• The emotion of sports

    You always see them in sports to some degree and in some form. Victory, defeat, the thrill of a big play and coming up just short have given us the greatest displays of emotions.
    Thousands upon thousands of sports games have been played over the years

  • Vaught’s views: Father hopes UK fans will remember Drew Barker's loyalty to Kentucky

    Terry Barker knows he can’t control how University of Kentucky fans will remember his son, Drew Barker. He just hopes a couple of off-field incidents during his son’s freshman year will not distort what fans remember about him now that he decided to transfer after spending four years at UK.
    “I hope a couple of off-field incidents will not define his legacy at Kentucky,” Terry Barker said. “People who know Drew know both of those incidents were not ones where Drew meant any harm.”

  • There was no quit

    A comeback is sport’s most prime example of overcoming the odds. A team faces a sizeable deficit with limited time to overcome it. Hope for a win dwindles by the second. Every pass, every shot, every swing takes on heightened importance, with the trajectory of the game resting on each.

  • Vaught’s Views: New WKYT-TV sports anchor plans to just be herself

    By Larry Vaught

    Making a move to Lexington to work for WKYT-TV was an easy decision for sports anchor Kailey Mizelle.
    “I think it is a great sports town with Kentucky football, and of course Kentucky basketball, along with high school sports, horse racing. It’s really a central location to a lot of great sports teams and things, and the fans are so passionate about sports,” said Mizelle. “So I at least kind of knew what I was getting into when I came here.”

  • The shots you never take

    The most difficult step is the first step.
    The first step signifies the start of something new. The unfamiliarity that comes with difference and change can be daunting. In fact, it might be so daunting that people decide against doing something different, decide against change and stay in the so-called “comfort zone.” Sure, the comfort zone is comfortable. Someone can keep doing what they have been doing without the possibility of failure, discomfort or difficulty.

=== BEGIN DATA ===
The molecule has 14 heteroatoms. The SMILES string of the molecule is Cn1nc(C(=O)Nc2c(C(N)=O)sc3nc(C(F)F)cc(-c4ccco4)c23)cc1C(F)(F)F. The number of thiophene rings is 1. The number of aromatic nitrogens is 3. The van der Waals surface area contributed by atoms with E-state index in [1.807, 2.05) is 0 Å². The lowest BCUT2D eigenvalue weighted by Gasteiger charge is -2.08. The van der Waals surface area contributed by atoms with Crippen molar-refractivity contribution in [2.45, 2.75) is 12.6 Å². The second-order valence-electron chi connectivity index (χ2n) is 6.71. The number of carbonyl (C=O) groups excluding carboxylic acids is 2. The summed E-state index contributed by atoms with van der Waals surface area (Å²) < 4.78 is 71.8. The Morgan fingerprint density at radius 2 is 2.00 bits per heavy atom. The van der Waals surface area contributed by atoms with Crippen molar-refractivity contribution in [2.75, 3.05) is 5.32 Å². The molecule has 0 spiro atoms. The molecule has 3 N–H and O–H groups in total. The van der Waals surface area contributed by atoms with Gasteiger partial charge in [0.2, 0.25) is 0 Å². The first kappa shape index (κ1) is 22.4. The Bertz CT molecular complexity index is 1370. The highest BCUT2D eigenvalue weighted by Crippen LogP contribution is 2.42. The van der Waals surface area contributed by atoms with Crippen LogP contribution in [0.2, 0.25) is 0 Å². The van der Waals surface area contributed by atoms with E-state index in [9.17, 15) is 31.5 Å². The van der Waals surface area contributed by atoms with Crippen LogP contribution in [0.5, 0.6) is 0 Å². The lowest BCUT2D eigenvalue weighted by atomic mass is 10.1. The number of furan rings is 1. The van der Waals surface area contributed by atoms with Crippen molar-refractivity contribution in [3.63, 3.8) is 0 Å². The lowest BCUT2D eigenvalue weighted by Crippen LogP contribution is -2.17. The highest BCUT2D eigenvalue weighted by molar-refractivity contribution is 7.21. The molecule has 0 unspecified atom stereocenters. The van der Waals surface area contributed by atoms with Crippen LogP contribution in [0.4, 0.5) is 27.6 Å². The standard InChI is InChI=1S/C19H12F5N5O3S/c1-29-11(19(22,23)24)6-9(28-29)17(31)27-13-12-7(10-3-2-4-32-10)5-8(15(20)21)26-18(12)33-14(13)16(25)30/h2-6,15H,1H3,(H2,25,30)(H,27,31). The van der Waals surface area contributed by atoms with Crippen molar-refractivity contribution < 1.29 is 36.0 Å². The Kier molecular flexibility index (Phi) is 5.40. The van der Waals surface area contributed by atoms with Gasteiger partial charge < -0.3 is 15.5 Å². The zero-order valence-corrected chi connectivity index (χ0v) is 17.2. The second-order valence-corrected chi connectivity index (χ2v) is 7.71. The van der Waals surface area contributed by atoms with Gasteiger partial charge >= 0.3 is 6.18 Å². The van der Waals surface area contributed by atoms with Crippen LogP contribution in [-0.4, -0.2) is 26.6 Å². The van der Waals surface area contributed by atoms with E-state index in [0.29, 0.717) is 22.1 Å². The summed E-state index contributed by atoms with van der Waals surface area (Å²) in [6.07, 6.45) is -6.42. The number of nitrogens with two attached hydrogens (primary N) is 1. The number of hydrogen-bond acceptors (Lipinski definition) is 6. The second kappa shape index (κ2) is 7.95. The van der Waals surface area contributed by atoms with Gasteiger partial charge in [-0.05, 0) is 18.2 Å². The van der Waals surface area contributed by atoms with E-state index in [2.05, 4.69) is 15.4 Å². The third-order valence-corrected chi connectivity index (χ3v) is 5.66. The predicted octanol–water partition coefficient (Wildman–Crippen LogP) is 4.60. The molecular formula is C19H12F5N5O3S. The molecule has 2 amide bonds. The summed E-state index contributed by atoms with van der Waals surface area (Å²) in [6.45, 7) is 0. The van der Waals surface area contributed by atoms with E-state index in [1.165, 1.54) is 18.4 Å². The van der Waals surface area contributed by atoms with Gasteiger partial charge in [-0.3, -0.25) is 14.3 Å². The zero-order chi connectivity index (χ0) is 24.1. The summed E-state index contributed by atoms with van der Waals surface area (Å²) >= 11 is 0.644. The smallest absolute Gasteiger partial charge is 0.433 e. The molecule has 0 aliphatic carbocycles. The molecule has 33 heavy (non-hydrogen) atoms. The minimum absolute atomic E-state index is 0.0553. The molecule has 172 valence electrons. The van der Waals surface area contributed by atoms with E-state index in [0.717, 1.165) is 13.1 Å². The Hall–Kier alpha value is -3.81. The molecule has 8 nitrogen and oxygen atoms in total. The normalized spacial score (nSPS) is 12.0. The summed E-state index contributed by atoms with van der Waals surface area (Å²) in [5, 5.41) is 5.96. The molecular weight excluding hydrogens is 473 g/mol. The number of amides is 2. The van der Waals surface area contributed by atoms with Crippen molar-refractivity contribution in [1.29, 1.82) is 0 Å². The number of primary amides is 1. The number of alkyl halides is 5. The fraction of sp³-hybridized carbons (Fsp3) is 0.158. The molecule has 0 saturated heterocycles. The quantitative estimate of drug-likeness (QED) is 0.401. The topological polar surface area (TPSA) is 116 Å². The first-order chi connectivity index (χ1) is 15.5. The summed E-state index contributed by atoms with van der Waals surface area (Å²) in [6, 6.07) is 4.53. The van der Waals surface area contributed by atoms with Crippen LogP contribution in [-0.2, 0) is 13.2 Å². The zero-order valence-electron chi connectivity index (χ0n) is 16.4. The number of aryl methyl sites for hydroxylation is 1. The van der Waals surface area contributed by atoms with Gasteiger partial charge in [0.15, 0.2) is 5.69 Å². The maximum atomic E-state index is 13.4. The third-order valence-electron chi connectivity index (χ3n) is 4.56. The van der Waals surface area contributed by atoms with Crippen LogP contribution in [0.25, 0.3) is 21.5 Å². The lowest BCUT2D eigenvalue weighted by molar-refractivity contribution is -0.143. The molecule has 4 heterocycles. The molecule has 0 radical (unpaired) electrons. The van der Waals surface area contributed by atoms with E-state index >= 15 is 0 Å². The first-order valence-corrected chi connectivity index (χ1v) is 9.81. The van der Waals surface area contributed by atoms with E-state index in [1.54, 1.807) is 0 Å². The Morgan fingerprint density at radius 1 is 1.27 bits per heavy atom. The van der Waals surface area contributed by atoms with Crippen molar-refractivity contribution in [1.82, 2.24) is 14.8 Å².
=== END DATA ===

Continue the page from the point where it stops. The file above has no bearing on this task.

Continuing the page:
• Vaught’s Views: How do media members believe Cats will fare in Friday's games?

    By Larry Vaught

    Friday could be the best day, worst day or somewhere in between for University of Kentucky fans.
    If the Cats beat Louisville in basketball in Rupp Arena — something coach John Calipari’s team is expected to — then UK fans are going to be happy. If the Cats beat Northwestern in Nashville in the Music City Bowl — something coach Mark Stoops’ team is not expected to do — then UK fans will be giddy.
    But what if UK wins just one game — or none? That won’t make for a happy day.

  • Striving for greatness

    Complacency is to success as snow is to summer. They don’t go hand in hand. One can’t exist with the other present.
    I discussed the value a mentor can have on individuals in my column last week. Just as having guidance and counsel is important, it is also important to remain dedicated to bettering oneself even when they have found much success and to not fall victim to becoming stagnant.

  • Vaught’s Views: Unique nickname just fine with quarterback Terry “Touchdown” Wilson

    By Larry Vaught

    Once the student section started calling him “Terry Touchdown” in high school, quarterback Terry Wilson was all-in with the nickname.
    “I was balling out and the name just stuck. I thought it was a good nickname, too. So did my teammates. They called me that and teased me about it. It jus stuck,” said Wilson.

  • A word with the wise

    “You got to start somewhere.”
    As the old saying goes, everyone who has ever achieved something or become successful had to start somewhere. Once finding somewhere to begin, whether it be at a small shop, the backyard or their own home, the successful and achieving most likely had someone who mentored and taught them what they needed to know to be successful. A famous TV show host, a U.S Senator, the founder of Facebook and a baseball legend all had mentors.

  • Vaught’s Views: Kentucky fans should like signee Keldon Johnson’s high motor

    By Larry Vaught

    One reason that Florida signee Keyontae Johnson is playing at Oak Hill Academy this season is because he wanted to be on the same team as Keldon Johnson, a Kentucky signee.
    The two have been friends for years and Keyontae Johnson wanted to spend this season on the court with him before they start playing against each other in college.